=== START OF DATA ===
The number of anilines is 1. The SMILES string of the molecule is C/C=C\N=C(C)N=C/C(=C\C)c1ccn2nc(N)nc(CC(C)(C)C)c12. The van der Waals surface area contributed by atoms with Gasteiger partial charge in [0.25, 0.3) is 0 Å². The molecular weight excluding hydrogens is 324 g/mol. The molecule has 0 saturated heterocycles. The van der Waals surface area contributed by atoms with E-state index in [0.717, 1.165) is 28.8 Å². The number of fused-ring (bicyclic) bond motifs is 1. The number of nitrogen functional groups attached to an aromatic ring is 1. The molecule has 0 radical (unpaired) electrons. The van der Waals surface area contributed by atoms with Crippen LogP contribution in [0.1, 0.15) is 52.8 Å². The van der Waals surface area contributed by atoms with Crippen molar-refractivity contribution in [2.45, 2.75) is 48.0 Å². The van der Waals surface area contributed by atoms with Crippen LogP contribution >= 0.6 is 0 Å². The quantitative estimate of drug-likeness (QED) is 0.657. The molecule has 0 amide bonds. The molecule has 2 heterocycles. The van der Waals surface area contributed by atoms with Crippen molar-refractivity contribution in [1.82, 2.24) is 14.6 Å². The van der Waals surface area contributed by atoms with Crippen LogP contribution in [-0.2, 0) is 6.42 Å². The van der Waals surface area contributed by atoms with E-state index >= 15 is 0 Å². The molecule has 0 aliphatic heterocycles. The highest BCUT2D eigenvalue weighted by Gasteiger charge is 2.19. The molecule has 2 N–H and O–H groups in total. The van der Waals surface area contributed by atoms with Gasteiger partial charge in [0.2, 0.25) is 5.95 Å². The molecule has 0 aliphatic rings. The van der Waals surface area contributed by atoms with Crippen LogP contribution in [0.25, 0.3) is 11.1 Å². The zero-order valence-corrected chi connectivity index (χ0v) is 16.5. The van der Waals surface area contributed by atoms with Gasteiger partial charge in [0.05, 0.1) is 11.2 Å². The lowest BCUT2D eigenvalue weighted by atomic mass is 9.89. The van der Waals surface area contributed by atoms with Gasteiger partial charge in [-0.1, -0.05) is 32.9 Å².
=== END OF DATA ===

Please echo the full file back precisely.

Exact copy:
The number of anilines is 1. The SMILES string of the molecule is C/C=C\N=C(C)N=C/C(=C\C)c1ccn2nc(N)nc(CC(C)(C)C)c12. The van der Waals surface area contributed by atoms with Gasteiger partial charge in [0.25, 0.3) is 0 Å². The molecular weight excluding hydrogens is 324 g/mol. The molecule has 0 saturated heterocycles. The van der Waals surface area contributed by atoms with E-state index in [0.717, 1.165) is 28.8 Å². The number of fused-ring (bicyclic) bond motifs is 1. The number of nitrogen functional groups attached to an aromatic ring is 1. The molecule has 0 radical (unpaired) electrons. The van der Waals surface area contributed by atoms with Crippen LogP contribution in [0.1, 0.15) is 52.8 Å². The van der Waals surface area contributed by atoms with Crippen molar-refractivity contribution in [2.45, 2.75) is 48.0 Å². The van der Waals surface area contributed by atoms with Crippen LogP contribution >= 0.6 is 0 Å². The quantitative estimate of drug-likeness (QED) is 0.657. The molecule has 0 amide bonds. The molecule has 2 heterocycles. The van der Waals surface area contributed by atoms with Crippen molar-refractivity contribution in [1.82, 2.24) is 14.6 Å². The van der Waals surface area contributed by atoms with Crippen LogP contribution in [-0.2, 0) is 6.42 Å². The van der Waals surface area contributed by atoms with E-state index >= 15 is 0 Å². The molecule has 0 aliphatic heterocycles. The highest BCUT2D eigenvalue weighted by Gasteiger charge is 2.19. The molecule has 2 N–H and O–H groups in total. The van der Waals surface area contributed by atoms with Gasteiger partial charge in [0.2, 0.25) is 5.95 Å². The molecule has 0 aliphatic rings. The van der Waals surface area contributed by atoms with Crippen LogP contribution in [0.25, 0.3) is 11.1 Å². The zero-order valence-corrected chi connectivity index (χ0v) is 16.5. The van der Waals surface area contributed by atoms with Gasteiger partial charge in [0.05, 0.1) is 11.2 Å². The lowest BCUT2D eigenvalue weighted by atomic mass is 9.89. The van der Waals surface area contributed by atoms with Gasteiger partial charge in [-0.1, -0.05) is 32.9 Å².